I can’t help shaking the feeling that I’m sniffing a green Jolly Rancher here. There’s a tremendous apple aroma coming off the glass, but there’s also a good bit of alcohol joining it that gives it a bit of a sour tone. Mixed into the aroma there are also some baking spices and cinnamon, a bit of caramel, and a touch of vanilla.
Those notes all make it into the flavor as well, which is a delicious and welcome thing. The caramel and vanilla are the first and most resounding notes, followed by a bit of baking spices, and then the cinnamon is really what carries through to the end. Throughout, you’ve got the apple flavor in there supporting all of those components, always present but never quite taking center stage. All in all, the combination of those components is well balanced and nicely done, right until the end.
Just before you get to what I’d identify as the “finish” on the taste, though, there’s a good hit of sharpness that starts to attack my palate. It’s not necessarily a deal killer, and it almost acts like some of those same sharp notes and compounds that you’d find in a young VS Cognac. It’s something that probably could be tightened up and eliminated with a bit more time in the barrel.
My biggest complaint so far is that sharpness near the finish, which thankfully is something that ice does a damn fine job in eliminating.
Besides rounding out the texture, a bit of added ice also seems to really bring out the apple flavor. Instead of the barrel aging components being the most present, the apple finally takes center stage with the rest of the notes dancing in coordination around it. That’s the first flavor you get when you take a sip, followed by the baking spices, and then the caramel and vanilla on the finish.
It’s not often that I actually prefer a barrel aged spirit on the rocks, but this might be one of those times.
I’m actually a bit disappointed here.
With the blended and toned down version of this Apple Jack, I can understand why the apple flavor gets lost in the mix. It really isn’t a key player in the raw materials of the spirit and gets a bit washed out. But with this straight version I was expecting more… and, unfortunately, all I got was more of the same.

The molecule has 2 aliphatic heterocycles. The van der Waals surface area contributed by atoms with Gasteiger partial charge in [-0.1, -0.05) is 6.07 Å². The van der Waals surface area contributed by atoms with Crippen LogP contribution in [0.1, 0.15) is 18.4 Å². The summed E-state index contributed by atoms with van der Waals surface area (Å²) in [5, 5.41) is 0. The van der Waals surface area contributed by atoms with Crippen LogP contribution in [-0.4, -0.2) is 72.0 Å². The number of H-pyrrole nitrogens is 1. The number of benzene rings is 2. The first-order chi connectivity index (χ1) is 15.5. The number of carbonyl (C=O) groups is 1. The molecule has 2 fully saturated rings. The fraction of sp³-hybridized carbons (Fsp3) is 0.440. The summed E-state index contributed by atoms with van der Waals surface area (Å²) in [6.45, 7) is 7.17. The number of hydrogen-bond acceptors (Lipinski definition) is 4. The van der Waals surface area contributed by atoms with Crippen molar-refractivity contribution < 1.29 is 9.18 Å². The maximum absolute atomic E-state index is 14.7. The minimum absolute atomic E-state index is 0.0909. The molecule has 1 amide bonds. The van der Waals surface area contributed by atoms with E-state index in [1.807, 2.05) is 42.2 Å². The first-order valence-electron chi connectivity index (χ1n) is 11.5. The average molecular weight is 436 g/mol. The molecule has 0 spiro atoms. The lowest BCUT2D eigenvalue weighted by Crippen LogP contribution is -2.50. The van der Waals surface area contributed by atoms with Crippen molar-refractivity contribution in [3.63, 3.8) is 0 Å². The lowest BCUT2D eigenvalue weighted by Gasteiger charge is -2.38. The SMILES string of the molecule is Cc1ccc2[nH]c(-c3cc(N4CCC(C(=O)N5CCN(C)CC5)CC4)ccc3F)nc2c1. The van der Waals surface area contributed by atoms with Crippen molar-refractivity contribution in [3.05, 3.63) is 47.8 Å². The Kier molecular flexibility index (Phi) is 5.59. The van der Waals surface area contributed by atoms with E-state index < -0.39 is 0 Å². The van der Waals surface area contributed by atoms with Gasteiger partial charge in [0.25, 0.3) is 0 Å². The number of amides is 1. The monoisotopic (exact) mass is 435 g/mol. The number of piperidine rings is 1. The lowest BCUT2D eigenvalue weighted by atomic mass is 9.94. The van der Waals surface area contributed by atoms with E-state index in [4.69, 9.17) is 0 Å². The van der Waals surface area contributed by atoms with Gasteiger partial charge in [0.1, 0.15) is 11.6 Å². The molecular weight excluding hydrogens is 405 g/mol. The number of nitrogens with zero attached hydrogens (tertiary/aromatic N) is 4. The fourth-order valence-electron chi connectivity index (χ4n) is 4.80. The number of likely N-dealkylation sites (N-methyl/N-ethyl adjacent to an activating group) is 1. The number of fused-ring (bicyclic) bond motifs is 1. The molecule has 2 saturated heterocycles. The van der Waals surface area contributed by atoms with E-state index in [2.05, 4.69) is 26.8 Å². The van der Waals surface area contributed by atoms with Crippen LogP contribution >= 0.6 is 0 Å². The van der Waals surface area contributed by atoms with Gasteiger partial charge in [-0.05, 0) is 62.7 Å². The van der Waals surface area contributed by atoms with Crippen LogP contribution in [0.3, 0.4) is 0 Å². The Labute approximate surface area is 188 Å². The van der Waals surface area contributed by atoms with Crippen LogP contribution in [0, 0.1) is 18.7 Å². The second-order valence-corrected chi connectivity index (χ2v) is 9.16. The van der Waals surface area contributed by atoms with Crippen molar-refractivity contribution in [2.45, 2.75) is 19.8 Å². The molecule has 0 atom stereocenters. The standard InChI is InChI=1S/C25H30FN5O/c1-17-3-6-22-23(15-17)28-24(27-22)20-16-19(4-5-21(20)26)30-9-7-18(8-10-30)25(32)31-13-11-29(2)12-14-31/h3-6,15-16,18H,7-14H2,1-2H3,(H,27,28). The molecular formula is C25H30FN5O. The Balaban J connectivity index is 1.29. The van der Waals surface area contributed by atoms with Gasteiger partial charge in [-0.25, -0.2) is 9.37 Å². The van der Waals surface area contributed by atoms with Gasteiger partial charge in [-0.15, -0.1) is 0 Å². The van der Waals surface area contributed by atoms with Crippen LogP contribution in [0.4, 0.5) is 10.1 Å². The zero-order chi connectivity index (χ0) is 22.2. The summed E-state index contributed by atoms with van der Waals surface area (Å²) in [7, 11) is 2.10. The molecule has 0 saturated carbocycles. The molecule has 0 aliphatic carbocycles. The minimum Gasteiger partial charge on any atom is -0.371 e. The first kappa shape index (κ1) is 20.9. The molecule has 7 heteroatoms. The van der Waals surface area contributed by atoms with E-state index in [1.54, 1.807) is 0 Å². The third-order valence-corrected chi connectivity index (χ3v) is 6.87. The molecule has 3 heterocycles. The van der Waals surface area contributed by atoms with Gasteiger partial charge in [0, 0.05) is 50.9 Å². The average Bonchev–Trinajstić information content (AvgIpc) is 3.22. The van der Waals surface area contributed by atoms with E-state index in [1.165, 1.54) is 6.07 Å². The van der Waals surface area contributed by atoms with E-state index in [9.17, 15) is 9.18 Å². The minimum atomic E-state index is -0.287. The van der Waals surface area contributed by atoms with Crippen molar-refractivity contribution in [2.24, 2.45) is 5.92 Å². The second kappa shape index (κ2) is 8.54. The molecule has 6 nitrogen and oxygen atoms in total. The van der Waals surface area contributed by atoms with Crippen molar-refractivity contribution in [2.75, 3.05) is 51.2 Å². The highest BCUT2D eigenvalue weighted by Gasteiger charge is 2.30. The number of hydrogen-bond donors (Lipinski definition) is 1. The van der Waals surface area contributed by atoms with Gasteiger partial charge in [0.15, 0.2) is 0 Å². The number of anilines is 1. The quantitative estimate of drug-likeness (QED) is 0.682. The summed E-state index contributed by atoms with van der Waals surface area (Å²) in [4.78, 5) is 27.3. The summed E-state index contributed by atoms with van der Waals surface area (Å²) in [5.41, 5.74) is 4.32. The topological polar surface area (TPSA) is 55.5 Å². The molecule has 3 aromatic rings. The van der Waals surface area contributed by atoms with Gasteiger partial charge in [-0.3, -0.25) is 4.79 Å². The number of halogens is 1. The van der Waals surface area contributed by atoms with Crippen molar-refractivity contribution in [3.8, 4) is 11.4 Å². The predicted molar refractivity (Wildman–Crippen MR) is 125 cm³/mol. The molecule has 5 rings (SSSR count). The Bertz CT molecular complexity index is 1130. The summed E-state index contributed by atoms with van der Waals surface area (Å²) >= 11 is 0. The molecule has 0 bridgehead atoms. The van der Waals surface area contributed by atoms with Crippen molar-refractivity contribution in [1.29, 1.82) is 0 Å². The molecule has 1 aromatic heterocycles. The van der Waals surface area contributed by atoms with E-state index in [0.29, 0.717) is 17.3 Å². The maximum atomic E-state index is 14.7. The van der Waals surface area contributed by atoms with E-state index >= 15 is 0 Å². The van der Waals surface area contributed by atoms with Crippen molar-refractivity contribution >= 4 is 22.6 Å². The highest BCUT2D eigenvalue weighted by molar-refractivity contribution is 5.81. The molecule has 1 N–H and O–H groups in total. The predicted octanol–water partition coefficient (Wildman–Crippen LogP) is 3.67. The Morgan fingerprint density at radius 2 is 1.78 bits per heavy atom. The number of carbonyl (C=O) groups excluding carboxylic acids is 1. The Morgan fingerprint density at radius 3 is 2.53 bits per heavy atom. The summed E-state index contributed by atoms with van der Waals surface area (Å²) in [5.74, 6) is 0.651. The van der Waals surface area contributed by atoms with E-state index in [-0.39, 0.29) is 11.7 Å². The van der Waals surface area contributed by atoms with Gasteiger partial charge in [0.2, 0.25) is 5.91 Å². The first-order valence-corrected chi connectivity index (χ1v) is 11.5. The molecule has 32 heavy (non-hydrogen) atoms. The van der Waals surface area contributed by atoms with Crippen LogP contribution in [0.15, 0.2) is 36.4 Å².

The apple flavor is just barely visible in this mixture. It’s a fight between the lime juice and the Cointreau for supremacy and neither is really winning. The apple peeks its head around the corner, makes a small noise, and then shrinks back away before either Godzilla or King King can notice. What’s left is an unbalanced cocktail that has some good acidity but really nothing else to show for itself.
There’s no doubt that this is a better version of Apple Jack than the other one. The flavors are more “punched in” and saturated, leading to a more delicious experience. The catch here is that while the flavors are there, the spirit could still benefit from some additional aging — it’s a little rough and sharp on the taste buds near the finish and a little bit more time cozied up next to some oak would do it a world of good.
|Laird & Company Straight Apple Jack 86|
Produced By: Laird & CompanyProduction Location: New Jersey, United States
Classification: Straight Applejack Brandy
Aging: No Age Statement (NAS)
Proof: 43% ABV
Price: $21.99 / 750 ml
Product Website: Product Website
Overall Rating: 3/5
A great example of a true American spirit, just in need of a touch of refinement.